Even if Kanye West weren’t allegedly protesting the Grammys for disrespecting black artists, he probably wouldn’t have said anything negative about the Lord Marmalade anyway, seeing as how they’re bros and all (or maybe not). Drake (and fellow Canadian Justin Bieber) also claimed to be passing on the Grammys because the awards don’t honor black and young artists. But since Drake is on tour (he’s playing in Manchester, England, this weekend), he likely wasn’t showing up anyway.
Frank Ocean didn’t even bother putting his critically acclaimed albums Endless and Blonde through the Grammy process, telling the New York Times, “I think the infrastructure of the awarding system and the nomination system and screening system is dated. I’d rather this be my Colin Kaepernick moment for the Grammys than sit there in the audience.”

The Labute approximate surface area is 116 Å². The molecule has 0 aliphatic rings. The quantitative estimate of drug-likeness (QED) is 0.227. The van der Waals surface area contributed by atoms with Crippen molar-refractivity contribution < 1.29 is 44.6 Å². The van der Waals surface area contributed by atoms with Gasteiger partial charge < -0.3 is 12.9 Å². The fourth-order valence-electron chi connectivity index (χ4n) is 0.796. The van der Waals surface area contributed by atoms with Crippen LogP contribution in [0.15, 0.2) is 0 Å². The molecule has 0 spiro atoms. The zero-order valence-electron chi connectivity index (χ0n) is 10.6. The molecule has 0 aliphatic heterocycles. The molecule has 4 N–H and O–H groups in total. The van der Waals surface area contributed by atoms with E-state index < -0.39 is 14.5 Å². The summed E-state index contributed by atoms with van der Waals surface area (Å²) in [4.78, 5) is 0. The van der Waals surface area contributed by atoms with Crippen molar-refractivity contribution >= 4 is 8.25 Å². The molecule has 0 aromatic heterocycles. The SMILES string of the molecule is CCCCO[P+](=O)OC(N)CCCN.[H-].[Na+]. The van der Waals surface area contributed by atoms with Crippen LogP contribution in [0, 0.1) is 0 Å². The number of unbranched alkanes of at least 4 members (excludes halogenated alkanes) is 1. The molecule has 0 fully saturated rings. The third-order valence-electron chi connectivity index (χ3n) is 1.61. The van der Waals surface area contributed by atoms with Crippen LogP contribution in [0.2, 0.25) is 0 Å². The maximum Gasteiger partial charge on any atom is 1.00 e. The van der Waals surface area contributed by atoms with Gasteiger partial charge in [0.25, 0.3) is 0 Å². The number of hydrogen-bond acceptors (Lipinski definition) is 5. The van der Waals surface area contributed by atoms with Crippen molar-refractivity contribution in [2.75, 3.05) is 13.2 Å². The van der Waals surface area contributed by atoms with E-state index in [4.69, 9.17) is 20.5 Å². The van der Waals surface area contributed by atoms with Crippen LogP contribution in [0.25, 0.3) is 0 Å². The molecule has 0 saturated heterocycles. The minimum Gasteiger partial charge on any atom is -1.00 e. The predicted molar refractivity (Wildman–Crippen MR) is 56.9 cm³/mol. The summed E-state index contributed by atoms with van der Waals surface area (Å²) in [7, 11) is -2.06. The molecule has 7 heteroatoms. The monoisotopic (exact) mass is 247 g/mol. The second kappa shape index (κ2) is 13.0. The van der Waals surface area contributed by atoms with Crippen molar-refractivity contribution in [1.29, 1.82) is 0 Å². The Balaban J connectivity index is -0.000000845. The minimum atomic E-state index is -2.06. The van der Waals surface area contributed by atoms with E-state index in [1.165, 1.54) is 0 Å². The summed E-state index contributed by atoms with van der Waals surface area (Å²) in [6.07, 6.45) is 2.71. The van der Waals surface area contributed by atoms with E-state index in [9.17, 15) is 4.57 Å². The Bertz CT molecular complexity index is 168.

Most of the Grammys’ 84 awards will be handed out before the live telecast, which means that many of the categories and artists we care about won’t be getting any TV airtime. But you can follow the Grammys on Twitter, where the real fun will be happening, anyway. Here are a few categories to keep an eye on.
Best New Artist: Chance the Rapper and singer-songwriter-rapper Anderson .Paak are the highlights of this category, and they face off against Kelsea Ballerini, the Chainsmokers and Maren Morris.